4 doctors weighed in:

Can a two week old baby develop an ulcer? I was told my newborn nephew was rushed to the hospital lastnite, the baby stopped breathing. The doctors have the baby in icu and told my brother (the baby's father) that it may be acid reflux desease? Would th

4 doctors weighed in
Dr. James Ferguson
Pediatrics
1 doctor agrees

In brief: Reflux in infants

All infants reflux some, a burp is just a dry reflux event.
Some reflux back into their nose & trigger their airway to close to prevent stuff from entering the lungs & baby may choke or hold their breath when this happens. Rarely, they can slow their heart & turn blue. This irritates the swallow tube, but does not cause ulcers.Meds & positioning can help. Most grow out of it by a year or sooner.

In brief: Reflux in infants

All infants reflux some, a burp is just a dry reflux event.
Some reflux back into their nose & trigger their airway to close to prevent stuff from entering the lungs & baby may choke or hold their breath when this happens. Rarely, they can slow their heart & turn blue. This irritates the swallow tube, but does not cause ulcers.Meds & positioning can help. Most grow out of it by a year or sooner.
Dr. James Ferguson
Dr. James Ferguson
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Dr. Amrita Dosanjh
Pediatrics - Pulmonology

In brief: Workup/Diagnosis

There are many conditions which can lead to apnea which is a cessation in breathing.
The ICU will perform testing including monitoring the baby's heart rate, respiratory pattern, and will rule out any infectious or problems in development. Reflux is common at this age, but when the contents reach the airway, it can close temporarily. The ICU can treat baby and monitor for recurrence.

In brief: Workup/Diagnosis

There are many conditions which can lead to apnea which is a cessation in breathing.
The ICU will perform testing including monitoring the baby's heart rate, respiratory pattern, and will rule out any infectious or problems in development. Reflux is common at this age, but when the contents reach the airway, it can close temporarily. The ICU can treat baby and monitor for recurrence.
Dr. Amrita Dosanjh
Dr. Amrita Dosanjh
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Dr. Laura McMullen
Pediatrics

In brief: It

It would be exceptionally rare for a 2 week old baby to have an ulcer. It is more likely acid reflux disease also known as gastro-esophageal reflux disease which can be common in this age group.
Many babies have gastro-esophageal reflux (ger), but they are characterized as "happy spitters" who grow well. The children with gastro-esophageal disease (gerd)experience painful heartburn from stomach acid which can cause the back arching you describe, irritability and crying with eating, constant crying, food refusal, and frequent spitting or vomiting. Some infants will experience less common symptoms from gerd such as episodes where they stop breathing, hoarse voice, excessive drooling, ear and sinus infections, respiratory problems and poor weight gain or weight loss. Once gerd is diagnosed, it can be treated with antacids, acid supressors or acid blockers. The good news is with treatment, most children do well and outgrow this problem in the first year or two of life. Legal disclaimer: I am providing this general and basic information as a public service and my response to this question does not constitute a doctor-patient relationship. For any additional information, advice, or specific concerns, please speak with your own physician. The information provided is current as of the date of the answer entry.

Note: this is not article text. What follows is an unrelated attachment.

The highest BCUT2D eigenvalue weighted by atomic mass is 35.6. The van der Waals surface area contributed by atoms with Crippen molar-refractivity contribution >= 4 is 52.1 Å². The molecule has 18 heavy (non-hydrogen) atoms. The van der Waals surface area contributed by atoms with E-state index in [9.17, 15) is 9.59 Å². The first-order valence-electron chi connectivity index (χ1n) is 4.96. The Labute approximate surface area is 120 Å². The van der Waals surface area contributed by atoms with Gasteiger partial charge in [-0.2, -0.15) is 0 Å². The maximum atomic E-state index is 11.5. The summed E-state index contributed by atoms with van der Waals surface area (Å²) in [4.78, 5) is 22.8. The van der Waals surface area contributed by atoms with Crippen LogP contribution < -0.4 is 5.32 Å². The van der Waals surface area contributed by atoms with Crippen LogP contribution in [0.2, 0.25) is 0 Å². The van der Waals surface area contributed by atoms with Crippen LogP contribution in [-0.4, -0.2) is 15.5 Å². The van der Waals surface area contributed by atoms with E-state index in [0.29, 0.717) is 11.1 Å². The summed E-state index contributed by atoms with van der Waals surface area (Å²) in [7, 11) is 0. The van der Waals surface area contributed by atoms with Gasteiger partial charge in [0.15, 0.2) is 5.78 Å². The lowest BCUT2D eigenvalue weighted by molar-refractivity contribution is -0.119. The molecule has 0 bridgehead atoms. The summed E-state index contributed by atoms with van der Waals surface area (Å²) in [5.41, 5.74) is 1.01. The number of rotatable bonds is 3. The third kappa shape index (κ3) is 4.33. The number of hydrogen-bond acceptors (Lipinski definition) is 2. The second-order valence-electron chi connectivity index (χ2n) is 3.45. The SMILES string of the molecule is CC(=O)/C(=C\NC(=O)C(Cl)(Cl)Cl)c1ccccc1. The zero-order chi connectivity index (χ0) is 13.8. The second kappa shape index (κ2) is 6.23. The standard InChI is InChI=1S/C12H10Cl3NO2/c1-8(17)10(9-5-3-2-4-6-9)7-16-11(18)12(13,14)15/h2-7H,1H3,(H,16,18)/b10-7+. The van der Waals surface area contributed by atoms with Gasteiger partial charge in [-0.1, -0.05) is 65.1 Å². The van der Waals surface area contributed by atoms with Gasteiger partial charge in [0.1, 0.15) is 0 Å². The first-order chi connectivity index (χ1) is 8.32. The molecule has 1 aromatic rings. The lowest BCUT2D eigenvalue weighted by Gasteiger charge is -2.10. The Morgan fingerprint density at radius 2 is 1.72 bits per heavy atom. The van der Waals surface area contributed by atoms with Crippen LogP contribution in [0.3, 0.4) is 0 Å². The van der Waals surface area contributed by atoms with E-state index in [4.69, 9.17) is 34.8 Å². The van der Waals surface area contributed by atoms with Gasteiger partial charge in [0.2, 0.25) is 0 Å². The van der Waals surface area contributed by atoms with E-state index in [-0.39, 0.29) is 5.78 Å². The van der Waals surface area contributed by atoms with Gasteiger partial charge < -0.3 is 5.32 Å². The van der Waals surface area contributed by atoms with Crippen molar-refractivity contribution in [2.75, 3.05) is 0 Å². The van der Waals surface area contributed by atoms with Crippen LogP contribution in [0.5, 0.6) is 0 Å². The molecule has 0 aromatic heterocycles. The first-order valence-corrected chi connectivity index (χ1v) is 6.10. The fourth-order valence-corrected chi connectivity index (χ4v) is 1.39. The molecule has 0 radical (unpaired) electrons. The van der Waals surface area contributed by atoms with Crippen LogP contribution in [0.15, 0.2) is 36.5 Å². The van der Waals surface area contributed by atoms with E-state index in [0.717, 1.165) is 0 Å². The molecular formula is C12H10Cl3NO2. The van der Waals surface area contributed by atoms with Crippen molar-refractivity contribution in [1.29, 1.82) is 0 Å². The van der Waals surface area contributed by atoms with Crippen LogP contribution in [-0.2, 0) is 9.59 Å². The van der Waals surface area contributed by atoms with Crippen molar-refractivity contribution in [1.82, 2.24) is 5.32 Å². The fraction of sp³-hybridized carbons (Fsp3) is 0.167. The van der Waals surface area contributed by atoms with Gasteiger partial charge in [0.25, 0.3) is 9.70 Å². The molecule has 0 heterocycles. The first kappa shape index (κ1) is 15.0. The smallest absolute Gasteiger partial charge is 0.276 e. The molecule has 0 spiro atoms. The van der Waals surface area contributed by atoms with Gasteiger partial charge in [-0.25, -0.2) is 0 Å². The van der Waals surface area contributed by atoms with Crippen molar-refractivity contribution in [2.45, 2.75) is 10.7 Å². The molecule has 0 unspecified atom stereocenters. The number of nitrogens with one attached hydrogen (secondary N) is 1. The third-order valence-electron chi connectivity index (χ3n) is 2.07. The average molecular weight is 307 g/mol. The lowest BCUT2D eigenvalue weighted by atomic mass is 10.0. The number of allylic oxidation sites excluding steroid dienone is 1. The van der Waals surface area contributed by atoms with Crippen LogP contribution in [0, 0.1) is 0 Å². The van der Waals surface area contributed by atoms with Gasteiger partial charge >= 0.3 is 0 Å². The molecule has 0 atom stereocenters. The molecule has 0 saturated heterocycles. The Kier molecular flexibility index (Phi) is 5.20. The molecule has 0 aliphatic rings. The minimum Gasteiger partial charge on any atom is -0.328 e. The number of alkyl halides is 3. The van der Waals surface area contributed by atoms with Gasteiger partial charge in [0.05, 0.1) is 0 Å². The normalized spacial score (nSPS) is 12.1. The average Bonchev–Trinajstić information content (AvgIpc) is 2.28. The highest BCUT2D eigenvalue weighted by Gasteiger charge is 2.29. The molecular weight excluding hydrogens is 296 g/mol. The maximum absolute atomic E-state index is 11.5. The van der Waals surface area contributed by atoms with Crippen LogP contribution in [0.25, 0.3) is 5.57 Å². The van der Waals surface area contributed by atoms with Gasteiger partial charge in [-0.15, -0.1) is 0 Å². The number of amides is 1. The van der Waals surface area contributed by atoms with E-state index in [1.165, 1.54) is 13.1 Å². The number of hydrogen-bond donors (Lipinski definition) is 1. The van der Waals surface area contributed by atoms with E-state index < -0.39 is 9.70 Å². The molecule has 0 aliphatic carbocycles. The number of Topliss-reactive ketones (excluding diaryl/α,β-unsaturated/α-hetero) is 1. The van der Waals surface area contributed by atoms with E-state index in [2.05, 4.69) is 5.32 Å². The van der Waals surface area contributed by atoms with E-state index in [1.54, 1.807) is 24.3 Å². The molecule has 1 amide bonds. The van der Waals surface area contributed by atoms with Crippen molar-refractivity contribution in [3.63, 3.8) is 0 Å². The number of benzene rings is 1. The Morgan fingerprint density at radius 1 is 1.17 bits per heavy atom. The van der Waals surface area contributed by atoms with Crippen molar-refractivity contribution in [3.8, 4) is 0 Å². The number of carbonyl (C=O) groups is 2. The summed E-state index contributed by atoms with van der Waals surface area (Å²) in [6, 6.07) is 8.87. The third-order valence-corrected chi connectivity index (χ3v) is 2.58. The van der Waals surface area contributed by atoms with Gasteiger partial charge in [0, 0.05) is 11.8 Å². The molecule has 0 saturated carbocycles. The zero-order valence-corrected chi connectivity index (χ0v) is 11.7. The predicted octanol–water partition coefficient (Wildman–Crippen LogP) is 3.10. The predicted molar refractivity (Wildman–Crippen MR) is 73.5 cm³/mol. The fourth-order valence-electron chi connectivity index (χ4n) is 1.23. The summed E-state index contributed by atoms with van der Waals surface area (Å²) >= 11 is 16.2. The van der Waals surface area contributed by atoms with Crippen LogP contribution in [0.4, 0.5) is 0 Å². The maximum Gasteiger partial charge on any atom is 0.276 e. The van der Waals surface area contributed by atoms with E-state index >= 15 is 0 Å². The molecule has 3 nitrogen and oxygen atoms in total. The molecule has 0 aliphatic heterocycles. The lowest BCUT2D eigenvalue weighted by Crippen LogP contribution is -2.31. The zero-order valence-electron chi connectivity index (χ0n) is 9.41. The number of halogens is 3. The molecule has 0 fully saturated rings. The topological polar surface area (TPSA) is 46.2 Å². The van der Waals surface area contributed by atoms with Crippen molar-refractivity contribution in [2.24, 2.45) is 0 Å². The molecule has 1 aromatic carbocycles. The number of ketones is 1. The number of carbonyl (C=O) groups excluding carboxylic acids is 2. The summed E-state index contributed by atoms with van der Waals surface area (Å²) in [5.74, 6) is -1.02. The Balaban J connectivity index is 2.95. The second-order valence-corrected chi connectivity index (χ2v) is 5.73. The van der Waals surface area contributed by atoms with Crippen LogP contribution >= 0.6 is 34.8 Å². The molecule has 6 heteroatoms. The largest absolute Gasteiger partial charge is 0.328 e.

In brief: It

It would be exceptionally rare for a 2 week old baby to have an ulcer. It is more likely acid reflux disease also known as gastro-esophageal reflux disease which can be common in this age group.
Many babies have gastro-esophageal reflux (ger), but they are characterized as "happy spitters" who grow well. The children with gastro-esophageal disease (gerd)experience painful heartburn from stomach acid which can cause the back arching you describe, irritability and crying with eating, constant crying, food refusal, and frequent spitting or vomiting. Some infants will experience less common symptoms from gerd such as episodes where they stop breathing, hoarse voice, excessive drooling, ear and sinus infections, respiratory problems and poor weight gain or weight loss. Once gerd is diagnosed, it can be treated with antacids, acid supressors or acid blockers. The good news is with treatment, most children do well and outgrow this problem in the first year or two of life. Legal disclaimer: I am providing this general and basic information as a public service and my response to this question does not constitute a doctor-patient relationship. For any additional information, advice, or specific concerns, please speak with your own physician. The information provided is current as of the date of the answer entry.
Dr. Laura McMullen
Dr. Laura McMullen
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